It has been some time since I have presented a translation of my own of a Syriac source here. To be honest, I had allowed my command of Syriac to become rusty through neglect, something I have begun trying to rectify. As part of this effort, I present here a translation of a Syriac scholia, or short selective commentary, on a passage from the book of Genesis. The author is Mar Jacob of Edessa, a prominent and productive Syriac Christian bishop and writer of the seventh century (A.D.). This text, while explicating a passage about Cain, the Bible’s first murderer, is really an examination of freedom of will and the mechanics of human wrong-doing, with the verse in question acting as a jumping-off place, and supporting evidence, for the centrality of human freedom in moral action.


 Behold! If you do good, I will accept you (Gen. 4:7a): And also, I am accepting of you if you do good. These are an evident indication that God wills the repentance of man, and receives his repentance. And He is longsuffering with him, and gives him also means that call him to this, because He wills his salvation.

But, if you do not do good—upon the door sin is crouching. You are turned towards it and it has mastery over you (Gen. 4:7b): These [words] point out that mastery of the house[1] and freedom of will belong to humans, and that one wills by his own will. One calls to sin that it come upon him and have mastery over his soul. If he does not will it, sin is not able to draw near to him. That is, it crouches upon the door of your mind, like a fierce animal outside of the gate of a house. If you turn towards this by your own will, and open up to it, it enters and has mastery upon you. And if you do not will, it is not able to enter against you.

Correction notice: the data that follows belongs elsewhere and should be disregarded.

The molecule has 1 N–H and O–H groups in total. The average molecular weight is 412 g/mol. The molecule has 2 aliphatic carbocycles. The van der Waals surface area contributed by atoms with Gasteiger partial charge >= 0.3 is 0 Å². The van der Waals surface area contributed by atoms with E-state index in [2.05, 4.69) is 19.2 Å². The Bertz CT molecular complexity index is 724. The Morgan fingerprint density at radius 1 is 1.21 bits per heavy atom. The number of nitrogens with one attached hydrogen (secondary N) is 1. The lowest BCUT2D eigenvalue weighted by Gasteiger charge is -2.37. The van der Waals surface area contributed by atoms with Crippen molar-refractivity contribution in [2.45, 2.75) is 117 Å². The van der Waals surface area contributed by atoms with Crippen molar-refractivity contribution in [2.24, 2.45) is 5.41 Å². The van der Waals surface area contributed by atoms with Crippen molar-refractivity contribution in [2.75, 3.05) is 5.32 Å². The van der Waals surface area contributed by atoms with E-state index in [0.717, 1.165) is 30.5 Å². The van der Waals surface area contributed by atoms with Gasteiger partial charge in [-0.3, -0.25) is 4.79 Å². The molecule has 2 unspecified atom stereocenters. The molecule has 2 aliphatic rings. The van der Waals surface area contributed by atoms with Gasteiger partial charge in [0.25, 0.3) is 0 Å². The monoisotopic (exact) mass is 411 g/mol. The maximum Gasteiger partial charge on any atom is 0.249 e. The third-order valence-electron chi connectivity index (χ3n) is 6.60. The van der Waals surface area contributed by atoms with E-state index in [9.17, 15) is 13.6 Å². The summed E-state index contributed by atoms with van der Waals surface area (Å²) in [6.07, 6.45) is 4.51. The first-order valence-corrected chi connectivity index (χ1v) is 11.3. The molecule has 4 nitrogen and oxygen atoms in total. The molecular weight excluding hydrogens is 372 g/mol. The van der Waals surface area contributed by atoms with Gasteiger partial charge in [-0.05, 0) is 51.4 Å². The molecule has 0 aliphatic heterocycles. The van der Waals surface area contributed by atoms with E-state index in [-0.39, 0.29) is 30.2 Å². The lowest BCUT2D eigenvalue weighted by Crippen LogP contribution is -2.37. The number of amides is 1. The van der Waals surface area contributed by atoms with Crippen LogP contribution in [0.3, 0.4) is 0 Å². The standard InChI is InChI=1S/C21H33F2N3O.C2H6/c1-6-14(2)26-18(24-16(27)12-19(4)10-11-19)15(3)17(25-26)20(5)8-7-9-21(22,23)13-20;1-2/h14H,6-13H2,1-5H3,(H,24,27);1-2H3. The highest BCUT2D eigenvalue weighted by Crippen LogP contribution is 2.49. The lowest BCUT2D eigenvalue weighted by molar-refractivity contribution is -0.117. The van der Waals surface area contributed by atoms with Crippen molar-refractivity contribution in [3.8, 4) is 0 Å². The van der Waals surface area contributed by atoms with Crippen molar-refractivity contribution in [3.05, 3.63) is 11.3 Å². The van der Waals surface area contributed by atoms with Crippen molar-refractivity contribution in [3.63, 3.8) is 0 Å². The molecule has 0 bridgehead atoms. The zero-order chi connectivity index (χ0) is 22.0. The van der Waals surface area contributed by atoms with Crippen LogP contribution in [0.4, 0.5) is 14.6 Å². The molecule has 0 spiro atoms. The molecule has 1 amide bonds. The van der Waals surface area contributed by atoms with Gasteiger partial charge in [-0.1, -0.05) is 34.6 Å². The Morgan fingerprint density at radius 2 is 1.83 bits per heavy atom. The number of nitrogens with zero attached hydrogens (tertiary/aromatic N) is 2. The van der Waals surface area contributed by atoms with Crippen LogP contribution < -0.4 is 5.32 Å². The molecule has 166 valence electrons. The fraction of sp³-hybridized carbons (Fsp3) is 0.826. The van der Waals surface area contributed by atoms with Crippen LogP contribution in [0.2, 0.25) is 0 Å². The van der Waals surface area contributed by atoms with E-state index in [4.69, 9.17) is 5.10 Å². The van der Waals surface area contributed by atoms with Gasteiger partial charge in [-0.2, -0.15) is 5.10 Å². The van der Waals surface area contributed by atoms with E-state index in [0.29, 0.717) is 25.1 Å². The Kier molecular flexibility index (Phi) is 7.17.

By means of these you are clearly taught that Satan is not the sower of sin able to compel, or govern with force the rule of the house of the human mind, and sin is not the seed itself of evil. For this Cain was condemned, for he did not come to repentance of these things, though he opened the door to sin by his own will, and it entered and took mastery over him, as God said to him, and he murdered his transgression-less brother, from envy alone.

Mar Jacob of Edessa, Scholia on the Old Testament

[1] That is, mastery of the human body, or perhaps the soul: the exact meaning of the phrase, here literally translated, is a bit ambiguous.

One can never be faulted who speaks of Love and Beauty,
For however far his speaking goes, it will never reach the end.
A child speaks to his parent with love,
While his father listens affectionately to all that he says to him.
And when he hears the questions that are posed to him,
He accepts them just as if someone were speaking of serious things.
Even when he chatters a lot without making clear what he is saying,
He is happier with his speech than he would be the speech of philosophers.
So I, like the child before his father,
I am going to speak now before God with great love.
Now I am going to speak, and if I say too little- oh, I will not say too little!
For it is easier for love to speak too much, as much as it desires!

Jacob of Serug (d. 521), Homily on the Judgment of Solomon, ll. 37-48, trans. by Stephen A. Kaufman